‘A Practical Guide to Internal and External Child Relocation’ by Jonathan Whettingsteel
Child relocation is a high stakes issue, and often one without compromise, where the outcome can have long lasting, if not permanent implications for parents and children. It is therefore key to make sure you are fully prepared when making or challenging an application.
This is an area of law that is becoming more common as the number of multi-national families continues to grow. It is not uncommon for families to be split across different parts of the country, or even the world. So applications to move to be closer to one side of the family, or even a new partner become more frequent.
This book will provide clear and detailed legal and procedural guidance on applications to relocate with a child, both within and outside of the Jurisdiction. This will include:
– What to consider before making an application;
– Who needs to be informed of, and involved in the application;
– What to steps to expect during the court process;
– The key legislation and cases;
– Recent case decisions.
This book will not take one side, and will provide guidance on the relevant law around this area, so will be of assistance to those making an application to relocate and to those opposing any applications.
ABOUT THE AUTHOR
Jon Whettingsteel is a partner at Dutton Gregory Solicitors. He has practiced in family law for the past 12 years and has experience in dealing with a wide variety of contentious and non-contentious matters including divorce, children and financial cases, as well as protective measures such as non-molestation and occupation order proceedings. Jon also has experience in drafting and advising on various documents, including consent orders, separation agreements and pre-nuptial agreements.
Jon has advised and represented heterosexual and same sex couples, including in applications for a Parental Order following surrogacy treatment, including in the High Court following international surrogacy.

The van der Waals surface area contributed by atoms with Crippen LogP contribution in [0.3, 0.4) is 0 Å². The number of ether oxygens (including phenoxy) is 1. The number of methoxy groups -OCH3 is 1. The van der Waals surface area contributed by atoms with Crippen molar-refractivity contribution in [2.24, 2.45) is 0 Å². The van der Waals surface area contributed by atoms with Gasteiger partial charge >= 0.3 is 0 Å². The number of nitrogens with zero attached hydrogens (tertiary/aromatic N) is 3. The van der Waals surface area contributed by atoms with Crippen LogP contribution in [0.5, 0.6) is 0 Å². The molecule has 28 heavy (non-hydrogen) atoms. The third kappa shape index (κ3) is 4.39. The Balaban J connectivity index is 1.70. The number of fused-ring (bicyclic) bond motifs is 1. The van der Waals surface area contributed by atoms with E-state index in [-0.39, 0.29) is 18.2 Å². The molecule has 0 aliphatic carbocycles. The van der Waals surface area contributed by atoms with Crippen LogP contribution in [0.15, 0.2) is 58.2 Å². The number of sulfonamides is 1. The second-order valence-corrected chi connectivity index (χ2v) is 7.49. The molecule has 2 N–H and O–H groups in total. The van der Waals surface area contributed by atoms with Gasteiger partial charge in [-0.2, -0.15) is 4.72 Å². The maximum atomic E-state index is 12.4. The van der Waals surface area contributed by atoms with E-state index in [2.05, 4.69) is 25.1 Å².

Jon has dealt with multiple cases in the area of child relocation, including both as the applicant seeking permission to relocate and as a respondent in opposing an application.
Chapter One – Introduction
Chapter Two – Permission – Do You Need It? And if So, Who From?
Chapter Three – Pre-Proceedings
Chapter Four – Internal Relocation
a. What Is ‘Internal’ Relocation?
b. Opposing an Internal Relocation
c. Making an Application for Internal Relocation
d. Returning a Child Unilaterally Removed Internally
e. Key Legislation
f. Case Law
Chapter Five – External Relocation
a. What Is an ‘External’ Relocation?
b. Opposing / Preventing an External Relocation
c. Temporary Removal and Safeguards
d. Making an Application for External Relocation
e. Returning a Child Unilaterally Removed Externally
f. Contact With the Remaining Parent
g. Key Legislation
h. Case Law
Chapter Six – Procedure
a. Urgent and Without Notice Applications
b. Issue Up to First Hearing Dispute Resolution Appointment (FHDRA)
c. First Hearing Dispute Resolution Appointment (FHDRA)
d. Dispute Resolution Appointment (DRA)
e. Final Hearing
Chapter Seven – Comparing Internal and External Relocation and Removal
Chapter Eight – The Hague Convention
a. The Impact of Brexit
b. The Purpose of the Hague Convention
c. Article 7 – Co-Operation of Member States
d. Legal Aid
e. Central Authority
f. Chapter III – Return of the Child
g. Chapter IV – Rights of Access
Chapter Nine – Where Are We Now and Where Are We Going? Recent Decisions: SB v M 
Chapter Ten – Conclusion